- The Washington Times - Wednesday, October 3, 2001

NEW YORK (AP) Two of the nation's biggest airlines introduced discounts on business fares at a time when planes are flying half-empty nationwide.
The reduced fares being offered by United and Continental will mostly benefit small- and medium-sized businesses, as opposed to large corporations, which already were given even steeper discounts through individually negotiated contracts.
The new fares, which are similar to existing offerings from Northwest and Delta, do not require a Saturday-night stay, a condition often attached to cheaper leisure fares. Business travelers typically complete their trips on weekdays and pay more than leisure passengers.
The discounts are available for travel through Dec. 31.
Continental announced the fare change yesterday after United announced the discounted fares late Monday. Other carriers are expected to follow.
While fewer than 10 percent of passengers purchase business fares, those sales represent between 50 and 70 percent of the industry's revenues.
"They need revenues more than they need passengers," said Michael Boyd of the Boyd Group, a Denver-based aviation consulting company.
For leisure travelers, few significant fare cuts have been announced since the Sept. 11 terrorist attacks that plunged the struggling airline industry into an even deeper financial hole. Many carriers extended previous autumn discounts, but Mr. Boyd said budget-minded travelers should anticipate "waiting longer" before major airlines announce across-the-board fare cuts.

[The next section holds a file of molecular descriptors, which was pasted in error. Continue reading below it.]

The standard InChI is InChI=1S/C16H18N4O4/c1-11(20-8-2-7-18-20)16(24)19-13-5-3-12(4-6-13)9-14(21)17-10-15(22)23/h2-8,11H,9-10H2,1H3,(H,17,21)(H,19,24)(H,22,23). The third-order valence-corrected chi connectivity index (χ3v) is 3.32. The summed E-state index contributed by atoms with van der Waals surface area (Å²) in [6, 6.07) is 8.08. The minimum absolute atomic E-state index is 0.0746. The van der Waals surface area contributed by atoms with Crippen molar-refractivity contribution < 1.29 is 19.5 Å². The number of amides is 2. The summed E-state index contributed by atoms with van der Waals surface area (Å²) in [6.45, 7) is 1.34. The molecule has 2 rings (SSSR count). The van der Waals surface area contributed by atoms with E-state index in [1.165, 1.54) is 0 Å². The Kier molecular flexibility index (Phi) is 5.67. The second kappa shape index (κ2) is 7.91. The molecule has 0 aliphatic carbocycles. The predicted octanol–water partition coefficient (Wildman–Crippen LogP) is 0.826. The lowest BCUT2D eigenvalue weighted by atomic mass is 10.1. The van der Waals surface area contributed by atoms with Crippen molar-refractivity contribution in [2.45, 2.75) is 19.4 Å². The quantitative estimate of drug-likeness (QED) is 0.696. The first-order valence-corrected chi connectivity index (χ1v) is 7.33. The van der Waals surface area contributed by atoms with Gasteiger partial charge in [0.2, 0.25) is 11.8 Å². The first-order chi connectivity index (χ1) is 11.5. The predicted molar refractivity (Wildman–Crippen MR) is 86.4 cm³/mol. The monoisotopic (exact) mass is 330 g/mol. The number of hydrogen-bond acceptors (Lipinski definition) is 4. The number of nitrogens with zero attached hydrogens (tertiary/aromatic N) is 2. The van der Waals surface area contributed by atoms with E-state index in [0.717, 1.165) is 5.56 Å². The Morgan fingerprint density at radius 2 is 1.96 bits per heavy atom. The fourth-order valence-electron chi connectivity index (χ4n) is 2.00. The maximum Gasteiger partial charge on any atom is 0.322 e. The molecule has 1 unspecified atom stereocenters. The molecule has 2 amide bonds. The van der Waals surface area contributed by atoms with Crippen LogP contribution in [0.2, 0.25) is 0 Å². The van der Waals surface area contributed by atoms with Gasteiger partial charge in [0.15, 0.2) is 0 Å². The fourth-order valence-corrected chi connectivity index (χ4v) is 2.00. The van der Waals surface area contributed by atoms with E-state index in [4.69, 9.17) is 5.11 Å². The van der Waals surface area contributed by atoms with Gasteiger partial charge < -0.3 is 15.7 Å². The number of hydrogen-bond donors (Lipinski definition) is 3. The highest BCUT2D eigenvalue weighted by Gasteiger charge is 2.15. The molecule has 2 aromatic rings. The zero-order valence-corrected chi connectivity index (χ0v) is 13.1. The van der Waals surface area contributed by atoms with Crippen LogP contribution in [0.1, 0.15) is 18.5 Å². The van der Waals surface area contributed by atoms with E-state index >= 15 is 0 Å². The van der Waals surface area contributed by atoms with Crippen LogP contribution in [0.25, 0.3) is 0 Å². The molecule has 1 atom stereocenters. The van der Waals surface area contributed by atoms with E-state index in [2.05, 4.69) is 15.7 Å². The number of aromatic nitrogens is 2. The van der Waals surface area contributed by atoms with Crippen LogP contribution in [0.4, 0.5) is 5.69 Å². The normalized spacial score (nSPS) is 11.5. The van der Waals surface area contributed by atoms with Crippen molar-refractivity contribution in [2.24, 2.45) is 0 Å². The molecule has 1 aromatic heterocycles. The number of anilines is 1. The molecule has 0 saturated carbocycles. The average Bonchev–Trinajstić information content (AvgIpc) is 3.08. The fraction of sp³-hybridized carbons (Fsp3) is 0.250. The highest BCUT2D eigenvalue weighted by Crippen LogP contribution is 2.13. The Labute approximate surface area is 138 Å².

"We have not had the everything-must-go sale yet that we're expecting," said Terry Trippler, who tracks airline fares for OneTravel.com.
In fact, industry watchers said the average cost of flying between certain destinations has actually risen as lower-fare seats were eliminated when carriers cut capacity by 20 percent after the attacks.
Even with the capacity reductions, about 50 percent of seats on domestic flights remain unfilled, according to the Air Transport Association, an industry trade group.
United and Continental are offering discounts of up to 50 percent for business travelers who purchase tickets 21 days in advance, and 25 percent for those who book 10 days in advance.
A Northwest Airlines spokesman said yesterday the Eagan, Minn.-based carrier already offers similar discounts that are "either lower or less restrictive than what their new fares are."
"We introduced them 18 months ago," the spokesman said.
A Delta spokeswoman made the same point.

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